He raised his free hand to stop me.  “Rebecca,” he said, slowly, “You know I’m not a quitter.  You know I wouldn’t abandon you guys. But…”  

I looked into his eyes and, for the first time in a long time, truly saw the man hiding behind them.  Mutant spent so much of his time thinking like an animal that it was almost foreign to see him as a person who had feelings and wants.  He didn’t want to die, but he wasn’t going to let his own ego supersede our own needs. Mutant was loyal to his friends and he was not going to allow himself to be responsible for any ill to befall them.  

And it meant nothing I could say would change his mind.  He knew he was dying and he wouldn’t allow any of us to put ourselves at risk to attempt to save him.  It wasn’t worth the risk.  

“You found me when I was all alone,” I whispered, “I can’t just let you go.”  

He offered a weak smile before coughing up more blood, “You’re not alone anymore.”  Mutant reached forward and gently pressed a hand against my stump, “My arms, use all of them,” he insisted.  “I want some part of me to live on, yeah?”

I nodded, tears welling up at the edge of my eyes.  

“And Menagerie, I want a couple drawings too,” he demanded, flashing a weak grin.  

Our quiet Peculiar nodded and swallowed a nervous lump.  “You’ll get an excellent portrait, I promise.”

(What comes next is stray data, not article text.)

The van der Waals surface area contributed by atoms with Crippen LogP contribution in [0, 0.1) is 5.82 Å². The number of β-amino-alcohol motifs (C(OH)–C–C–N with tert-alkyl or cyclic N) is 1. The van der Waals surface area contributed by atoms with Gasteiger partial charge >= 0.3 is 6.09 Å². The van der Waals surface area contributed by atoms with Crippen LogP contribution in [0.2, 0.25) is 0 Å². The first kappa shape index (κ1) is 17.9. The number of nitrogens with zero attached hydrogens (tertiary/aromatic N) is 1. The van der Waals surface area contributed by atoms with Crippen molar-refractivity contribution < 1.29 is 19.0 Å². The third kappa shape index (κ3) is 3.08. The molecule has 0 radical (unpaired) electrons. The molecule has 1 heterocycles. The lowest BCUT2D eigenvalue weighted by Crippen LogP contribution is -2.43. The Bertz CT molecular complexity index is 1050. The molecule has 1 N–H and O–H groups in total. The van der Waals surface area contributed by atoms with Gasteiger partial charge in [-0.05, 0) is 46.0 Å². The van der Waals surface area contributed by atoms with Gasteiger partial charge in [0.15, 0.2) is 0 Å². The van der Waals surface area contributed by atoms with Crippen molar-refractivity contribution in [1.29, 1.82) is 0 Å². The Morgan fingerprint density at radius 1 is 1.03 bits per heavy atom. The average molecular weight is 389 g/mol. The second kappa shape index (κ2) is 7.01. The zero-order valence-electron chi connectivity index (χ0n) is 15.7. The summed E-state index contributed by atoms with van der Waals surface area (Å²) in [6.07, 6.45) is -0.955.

As he turned away from her, he turned to face Eldritch, his grin fading to a more somber expression.  “Eldritch, I don’t want you to leave behind anything for them to find.”

“But. I-“

“Nick,” Mutant pressed, “These are the Trillodan.  They will study my corpse just as thoroughly as they would a living body.”  He took as deep a breath as he could, clearly struggling to stay upright. “I will not be used by them.  I will not be their experiment. Once I go, I want you to eat every scrap of me so they can’t have it. Understood?” 

Eldritch nodded, slowly, swallowing a nervous lump of his own.  “You got it.”  

Mutant sighed as if mentally checking off one more thing from his list.  “Dragoon,” he muttered, his voice getting more hoarse by the second, “You finish this.” 

She nodded, clearly trying to suppress her own emotions.  “We’ll take it from here. Don’t you worry.”  

He gave her a last smile and turned to the Lost Children who were hanging back a few steps away; Adamant clearly knew that this was not his party and was willing to give us the time to say our goodbyes.  “Adamant, you keep my friends safe.”  

“You have my word,” the leader of the Lost Children replied, candid.  

The last person he turned to was Parasite, “Make it quick for me,” he said, his voice shaky.  “I think it’s time to go.”  

“I don’t think I,” Parasite started.

“Yes you can,” he replied.  “Murphy, you’re doing me a favor.  Please,” Mutant implored, a tear sliding down his cheek, “Put this wounded animal down.”  

There was a moment of tense silence, but Murphy finally nodded, “Okay.  It’ll be quick,” he said softly, taking a step behind Mutant.  

My friend gave me one last look to myself and Menagerie, right before Parasite’s hands blurred forward and yanked his head violently to the side.  It was less than a second and the sickening snap of his neck being broken seemed to echo down the whole street. 

Our shapeshifter dropped to the ground in a heap, lifeless.  

“Eldritch,” I snapped, “Keep your promise.  Nothing for them to find.”  

Wordlessly, we all watched as Eldritch placed his hands on the corpse of our fallen friend and removed any trace of him ever existing.